Last week, the St. Louis Post-Dispatch unveiled a new online comment system. Declaring its old Facebook-based model broken, the daily newspaper explained that community moderation and a scoring system for commenters would give greater prominence to readers who “consistently drive positive conversation.”
On Tuesday, Post-Dispatch reader engagement editor Beth O’Malley joined us in studio on St. Louis on the Air to discuss how the new system is working and the difficulties of keeping online conversation civil in an angry age. Lindsay Toler, the digital engagement producer for St. Louis Public Radio, also joined the show.
As Toler explained, St. Louis Public Radio decided in March to do away with comments on its web stories.
“The comment section was not productive,” she explained. “We wanted people to be able to weigh in and say, ‘This story affected me in this way.’ ‘I’m connected to this story.’ Or, ‘Here’s something new; here’s something the reporter should know.’ None of that kind of conversation could happen because, instead, it was a lot of, ‘Hi, I’m Mr. Commenter; I’m the one who comments first, and this whole story is bunk.’ And that’s not a way to foster a conversation.”
But despite weighing the end of comments, O’Malley said, the Post-Dispatch continues to feel they are worth the effort.
“To me, there’s a value in knowing what your readers think of your work,” she said, adding, “There are people on our site who are super commenters – they comment from a very particular perspective, and they comment on very particular stories that they’re passionate about. And that does form its own sense of community. And so what we want to see is people coming to our site to get their news and honestly staying on our site to see what other people think about that news.”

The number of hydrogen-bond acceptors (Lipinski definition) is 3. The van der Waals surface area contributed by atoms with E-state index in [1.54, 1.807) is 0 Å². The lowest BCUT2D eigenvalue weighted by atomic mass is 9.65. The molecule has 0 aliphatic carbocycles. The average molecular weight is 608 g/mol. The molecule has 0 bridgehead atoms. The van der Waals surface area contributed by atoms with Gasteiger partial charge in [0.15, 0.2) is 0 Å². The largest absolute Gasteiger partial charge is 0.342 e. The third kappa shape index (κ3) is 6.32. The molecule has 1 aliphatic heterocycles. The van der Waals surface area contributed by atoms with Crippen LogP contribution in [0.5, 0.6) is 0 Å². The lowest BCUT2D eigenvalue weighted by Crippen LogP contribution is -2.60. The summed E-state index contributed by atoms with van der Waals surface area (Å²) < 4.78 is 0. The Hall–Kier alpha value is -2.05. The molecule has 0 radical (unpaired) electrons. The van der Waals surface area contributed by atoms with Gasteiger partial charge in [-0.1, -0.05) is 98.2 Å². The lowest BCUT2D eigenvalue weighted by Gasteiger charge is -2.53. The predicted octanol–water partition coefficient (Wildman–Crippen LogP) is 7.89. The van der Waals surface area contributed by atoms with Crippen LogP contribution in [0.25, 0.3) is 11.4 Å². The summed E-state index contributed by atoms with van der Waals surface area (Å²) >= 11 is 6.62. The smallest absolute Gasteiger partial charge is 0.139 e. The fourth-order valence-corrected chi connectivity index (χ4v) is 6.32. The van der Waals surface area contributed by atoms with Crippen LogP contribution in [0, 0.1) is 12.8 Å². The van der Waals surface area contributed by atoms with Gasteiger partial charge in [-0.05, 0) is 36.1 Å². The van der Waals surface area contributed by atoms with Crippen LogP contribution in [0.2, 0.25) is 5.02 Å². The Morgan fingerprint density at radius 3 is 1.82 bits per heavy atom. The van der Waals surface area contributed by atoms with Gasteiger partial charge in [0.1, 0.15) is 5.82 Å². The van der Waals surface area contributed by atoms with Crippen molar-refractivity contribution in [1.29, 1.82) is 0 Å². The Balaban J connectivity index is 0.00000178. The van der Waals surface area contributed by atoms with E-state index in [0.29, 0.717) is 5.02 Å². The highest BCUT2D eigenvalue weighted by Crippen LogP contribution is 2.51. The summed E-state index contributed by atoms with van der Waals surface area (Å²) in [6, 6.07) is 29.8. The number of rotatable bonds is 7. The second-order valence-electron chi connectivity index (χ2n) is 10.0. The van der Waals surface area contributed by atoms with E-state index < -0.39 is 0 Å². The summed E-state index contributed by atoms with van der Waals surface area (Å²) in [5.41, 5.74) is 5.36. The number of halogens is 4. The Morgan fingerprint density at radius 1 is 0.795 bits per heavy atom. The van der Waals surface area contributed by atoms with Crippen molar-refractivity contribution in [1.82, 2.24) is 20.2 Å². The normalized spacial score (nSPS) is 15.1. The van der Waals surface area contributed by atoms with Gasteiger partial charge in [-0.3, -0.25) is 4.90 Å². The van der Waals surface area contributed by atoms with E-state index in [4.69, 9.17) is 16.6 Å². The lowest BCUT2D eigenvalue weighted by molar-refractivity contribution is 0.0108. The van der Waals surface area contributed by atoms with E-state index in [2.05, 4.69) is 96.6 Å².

The daily’s new system is off to a good start (albeit with a few hiccups), O’Malley said. Readers can reward their peers for a helpful comment or flag them for a bad one. So far, she said, more are praising the good contributions of others than attempting to ban ones they don’t like.
As for St. Louis Public Radio, Toler noted that readers who might previously have left a comment now email the station – sometimes with questions, sometimes with tips.
“I kind of like that they’re just talking to us,” she said. “I forward that stuff as appropriate to the reporters, and they reach back out.”
Listen to the full conversation:
“St. Louis on the Air” brings you the stories of St. Louis and the people who live, work and create in our region. The show is hosted by Sarah Fenske and produced by Alex Heuer, Emily Woodbury, Evie Hemphill, Lara Hamdan and Alexis Moore. The engineer is Aaron Doerr, and production assistance is provided by Charlie McDonald.
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